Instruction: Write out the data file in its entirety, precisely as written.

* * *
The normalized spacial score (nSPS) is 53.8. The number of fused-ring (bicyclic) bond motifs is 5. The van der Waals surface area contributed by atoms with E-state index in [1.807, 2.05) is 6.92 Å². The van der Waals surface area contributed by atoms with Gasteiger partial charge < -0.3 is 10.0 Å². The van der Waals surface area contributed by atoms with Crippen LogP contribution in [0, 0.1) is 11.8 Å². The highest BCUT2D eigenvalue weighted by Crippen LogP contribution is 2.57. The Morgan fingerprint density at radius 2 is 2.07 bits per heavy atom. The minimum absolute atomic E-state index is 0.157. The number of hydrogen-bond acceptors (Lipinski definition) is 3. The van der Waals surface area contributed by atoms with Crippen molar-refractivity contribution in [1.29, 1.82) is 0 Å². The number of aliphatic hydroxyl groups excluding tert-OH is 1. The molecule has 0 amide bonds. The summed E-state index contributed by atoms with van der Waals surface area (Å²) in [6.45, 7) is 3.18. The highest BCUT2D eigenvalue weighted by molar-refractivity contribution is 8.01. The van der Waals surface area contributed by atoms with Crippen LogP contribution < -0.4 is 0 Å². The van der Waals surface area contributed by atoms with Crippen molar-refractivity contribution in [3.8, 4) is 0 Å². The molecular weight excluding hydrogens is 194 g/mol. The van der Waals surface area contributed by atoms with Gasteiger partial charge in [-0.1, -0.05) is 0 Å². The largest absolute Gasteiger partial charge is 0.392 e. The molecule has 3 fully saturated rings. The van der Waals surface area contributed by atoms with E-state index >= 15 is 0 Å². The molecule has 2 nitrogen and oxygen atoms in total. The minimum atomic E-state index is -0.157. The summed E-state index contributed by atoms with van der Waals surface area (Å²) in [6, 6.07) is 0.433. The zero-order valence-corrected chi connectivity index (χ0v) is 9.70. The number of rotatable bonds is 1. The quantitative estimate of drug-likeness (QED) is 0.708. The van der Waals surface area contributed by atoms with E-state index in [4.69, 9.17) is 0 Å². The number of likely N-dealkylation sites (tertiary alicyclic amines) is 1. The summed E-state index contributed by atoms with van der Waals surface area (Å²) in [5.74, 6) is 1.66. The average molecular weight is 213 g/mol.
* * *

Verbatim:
The normalized spacial score (nSPS) is 53.8. The number of fused-ring (bicyclic) bond motifs is 5. The van der Waals surface area contributed by atoms with E-state index in [1.807, 2.05) is 6.92 Å². The van der Waals surface area contributed by atoms with Gasteiger partial charge < -0.3 is 10.0 Å². The van der Waals surface area contributed by atoms with Crippen LogP contribution in [0, 0.1) is 11.8 Å². The highest BCUT2D eigenvalue weighted by Crippen LogP contribution is 2.57. The Morgan fingerprint density at radius 2 is 2.07 bits per heavy atom. The minimum absolute atomic E-state index is 0.157. The number of hydrogen-bond acceptors (Lipinski definition) is 3. The van der Waals surface area contributed by atoms with Crippen molar-refractivity contribution in [1.29, 1.82) is 0 Å². The number of aliphatic hydroxyl groups excluding tert-OH is 1. The molecule has 0 amide bonds. The summed E-state index contributed by atoms with van der Waals surface area (Å²) in [6.45, 7) is 3.18. The highest BCUT2D eigenvalue weighted by molar-refractivity contribution is 8.01. The van der Waals surface area contributed by atoms with Crippen LogP contribution < -0.4 is 0 Å². The van der Waals surface area contributed by atoms with Crippen molar-refractivity contribution in [3.8, 4) is 0 Å². The molecular weight excluding hydrogens is 194 g/mol. The van der Waals surface area contributed by atoms with Gasteiger partial charge in [-0.1, -0.05) is 0 Å². The largest absolute Gasteiger partial charge is 0.392 e. The molecule has 3 fully saturated rings. The van der Waals surface area contributed by atoms with E-state index >= 15 is 0 Å². The molecule has 2 nitrogen and oxygen atoms in total. The minimum atomic E-state index is -0.157. The summed E-state index contributed by atoms with van der Waals surface area (Å²) in [6, 6.07) is 0.433. The zero-order valence-corrected chi connectivity index (χ0v) is 9.70. The number of rotatable bonds is 1. The quantitative estimate of drug-likeness (QED) is 0.708. The van der Waals surface area contributed by atoms with E-state index in [4.69, 9.17) is 0 Å². The number of likely N-dealkylation sites (tertiary alicyclic amines) is 1. The summed E-state index contributed by atoms with van der Waals surface area (Å²) in [5.74, 6) is 1.66. The average molecular weight is 213 g/mol.